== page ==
Moving To Ba From Texas In January!

I haven't had the experience of being black here. I truly can't speak to that. You hear some racism here, from time to time from low-class idiots and taxi drivers, but I've encountered that level and worse in New Zealand and Australia. I'm not sure it's much more than in America... and it's of a different type. I think people here tend to give people the benefit of the doubt. There are so few black people in Argentina that generally I think they're treated as more of a curiosity. Most Argentines I know are completely non-racist, and most of them also hate the taxi drivers in this country (on the basis of the same). However, if you don't want to feel different, that could be a concern. I spent a year in Vietnam living in an area outside HCMC where I was the only Caucasian, and children would chase me down the street and people would stare at me like I had two heads, because apparently to them Caucasians look like we have two heads. And that I would say is an eye-opening experience. I also dated a black girl in Los Angeles for a few months, and never before did I realize what it's like to have everyone turn and stare at you (and not just because you're walking next to a beautiful girl). I don't think it's anywhere near that bad here. I don't know anyone on a personal level here who is racist at all. I wouldn't let it put you off from checking the place out. This is not, like, Montenegro where skinheads go on rampages against anyone who isn't a Serb. People here are very cool and accepting and it would be a shame if you let what someone says on this forum put you off of coming here on the basis of your skin color.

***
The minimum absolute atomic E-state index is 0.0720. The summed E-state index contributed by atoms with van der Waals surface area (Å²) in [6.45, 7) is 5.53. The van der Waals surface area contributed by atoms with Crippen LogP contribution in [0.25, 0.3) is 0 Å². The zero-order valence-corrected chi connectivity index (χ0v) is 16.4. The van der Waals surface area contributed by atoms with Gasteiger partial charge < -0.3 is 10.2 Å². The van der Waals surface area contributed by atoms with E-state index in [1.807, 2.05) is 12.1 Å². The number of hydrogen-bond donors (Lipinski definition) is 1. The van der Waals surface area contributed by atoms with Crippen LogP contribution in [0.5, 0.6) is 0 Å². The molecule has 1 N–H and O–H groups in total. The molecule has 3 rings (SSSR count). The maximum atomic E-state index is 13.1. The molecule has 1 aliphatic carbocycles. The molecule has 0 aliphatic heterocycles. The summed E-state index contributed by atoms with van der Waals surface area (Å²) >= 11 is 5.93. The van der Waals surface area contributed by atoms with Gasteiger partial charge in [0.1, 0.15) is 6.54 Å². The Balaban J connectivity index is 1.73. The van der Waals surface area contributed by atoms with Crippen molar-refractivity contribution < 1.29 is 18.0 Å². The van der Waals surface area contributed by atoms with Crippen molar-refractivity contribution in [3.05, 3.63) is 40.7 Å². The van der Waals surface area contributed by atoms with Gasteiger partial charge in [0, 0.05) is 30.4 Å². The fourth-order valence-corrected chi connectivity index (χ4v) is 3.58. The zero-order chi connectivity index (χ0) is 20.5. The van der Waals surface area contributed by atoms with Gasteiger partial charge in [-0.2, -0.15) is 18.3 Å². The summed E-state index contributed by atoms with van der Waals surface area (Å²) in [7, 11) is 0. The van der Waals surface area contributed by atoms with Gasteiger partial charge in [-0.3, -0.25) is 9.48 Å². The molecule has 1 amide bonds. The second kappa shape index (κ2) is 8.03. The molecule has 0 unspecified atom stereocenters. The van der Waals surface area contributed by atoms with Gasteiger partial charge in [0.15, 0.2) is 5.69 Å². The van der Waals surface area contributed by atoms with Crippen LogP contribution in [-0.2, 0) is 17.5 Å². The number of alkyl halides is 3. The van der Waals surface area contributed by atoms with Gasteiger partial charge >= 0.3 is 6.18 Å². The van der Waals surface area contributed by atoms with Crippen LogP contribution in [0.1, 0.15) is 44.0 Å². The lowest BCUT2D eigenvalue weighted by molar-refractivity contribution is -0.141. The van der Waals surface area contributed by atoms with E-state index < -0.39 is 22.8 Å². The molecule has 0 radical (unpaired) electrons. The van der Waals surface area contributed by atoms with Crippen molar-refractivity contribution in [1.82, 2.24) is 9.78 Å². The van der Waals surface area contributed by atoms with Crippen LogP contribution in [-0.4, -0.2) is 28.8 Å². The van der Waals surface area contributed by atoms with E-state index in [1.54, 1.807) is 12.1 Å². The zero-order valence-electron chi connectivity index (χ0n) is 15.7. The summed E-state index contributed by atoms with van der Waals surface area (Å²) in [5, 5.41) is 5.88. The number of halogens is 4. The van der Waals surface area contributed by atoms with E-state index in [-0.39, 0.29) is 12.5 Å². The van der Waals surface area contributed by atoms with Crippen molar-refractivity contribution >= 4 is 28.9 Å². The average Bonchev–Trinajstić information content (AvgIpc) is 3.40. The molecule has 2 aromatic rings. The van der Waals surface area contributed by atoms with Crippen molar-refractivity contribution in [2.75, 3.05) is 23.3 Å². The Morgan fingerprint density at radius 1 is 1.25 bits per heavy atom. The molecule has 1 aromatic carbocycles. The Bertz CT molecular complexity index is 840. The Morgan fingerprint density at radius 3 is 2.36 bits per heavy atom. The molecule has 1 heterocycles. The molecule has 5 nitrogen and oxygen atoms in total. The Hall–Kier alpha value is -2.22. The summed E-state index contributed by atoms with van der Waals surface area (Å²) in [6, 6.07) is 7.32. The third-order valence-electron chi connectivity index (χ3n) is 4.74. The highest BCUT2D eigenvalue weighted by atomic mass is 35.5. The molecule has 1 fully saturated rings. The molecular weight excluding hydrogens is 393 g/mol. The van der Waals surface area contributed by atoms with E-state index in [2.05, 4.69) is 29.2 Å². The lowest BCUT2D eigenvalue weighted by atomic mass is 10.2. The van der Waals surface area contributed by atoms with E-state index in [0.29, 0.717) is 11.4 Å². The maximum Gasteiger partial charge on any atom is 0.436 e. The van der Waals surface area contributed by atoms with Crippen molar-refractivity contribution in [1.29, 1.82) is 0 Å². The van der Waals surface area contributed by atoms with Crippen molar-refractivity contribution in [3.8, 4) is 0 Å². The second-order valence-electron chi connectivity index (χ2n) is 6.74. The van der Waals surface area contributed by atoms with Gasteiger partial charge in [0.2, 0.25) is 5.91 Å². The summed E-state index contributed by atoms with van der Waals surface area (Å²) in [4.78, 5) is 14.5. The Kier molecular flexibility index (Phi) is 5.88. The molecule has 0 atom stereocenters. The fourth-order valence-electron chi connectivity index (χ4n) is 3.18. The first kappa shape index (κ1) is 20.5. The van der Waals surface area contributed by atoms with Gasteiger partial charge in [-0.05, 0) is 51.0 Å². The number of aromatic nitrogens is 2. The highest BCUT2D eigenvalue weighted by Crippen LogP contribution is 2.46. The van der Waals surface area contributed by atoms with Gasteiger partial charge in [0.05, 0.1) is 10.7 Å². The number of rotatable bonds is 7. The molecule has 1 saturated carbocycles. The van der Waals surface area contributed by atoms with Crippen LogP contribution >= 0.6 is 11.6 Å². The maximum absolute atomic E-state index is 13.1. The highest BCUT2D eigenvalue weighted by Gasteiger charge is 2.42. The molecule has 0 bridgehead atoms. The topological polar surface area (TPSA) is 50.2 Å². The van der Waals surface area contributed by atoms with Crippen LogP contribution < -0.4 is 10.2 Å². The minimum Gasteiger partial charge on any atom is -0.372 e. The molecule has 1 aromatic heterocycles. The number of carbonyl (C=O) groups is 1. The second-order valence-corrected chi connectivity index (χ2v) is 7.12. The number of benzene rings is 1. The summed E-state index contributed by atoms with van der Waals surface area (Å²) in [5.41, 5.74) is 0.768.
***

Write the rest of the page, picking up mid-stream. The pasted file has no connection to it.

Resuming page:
Every country has its share of ignorants. Argentina, if it's not better than most countries when it comes to racism, is definitely no worse. If racism and xenofobic moods are what you're afraid of, then by all means avoid Europe at this particular time in history. Europe is getting tense and explosive recently, with the refugee crisis. Increasingly dangerous for everyone.
I was very happy with the initial research I did on Argentina. I originally was moving to Paris and got tied up in visa red tape. I have been wanting to teach English abroad for a while. I decided against Paris for geographical and visa reasons and wanted to find somewhere that offered the things that i would enjoy. 1. Good food, 2. Good wine 3. Relaxed people 4.Culture and history 5. A different way of life.
I am not afraid of being transplanted somewhere new, and having to adjust to new language and culture. I just don't want to have a terrible shock to where I am socially isolated or in a place that does not welcome American black people. I am not not trying to become rich, it is more the experience for me. I am a fairly happy person day to day, and I don't need to make thousands.
I quit my well paying job to do something totally different, and that in and of itself is scary.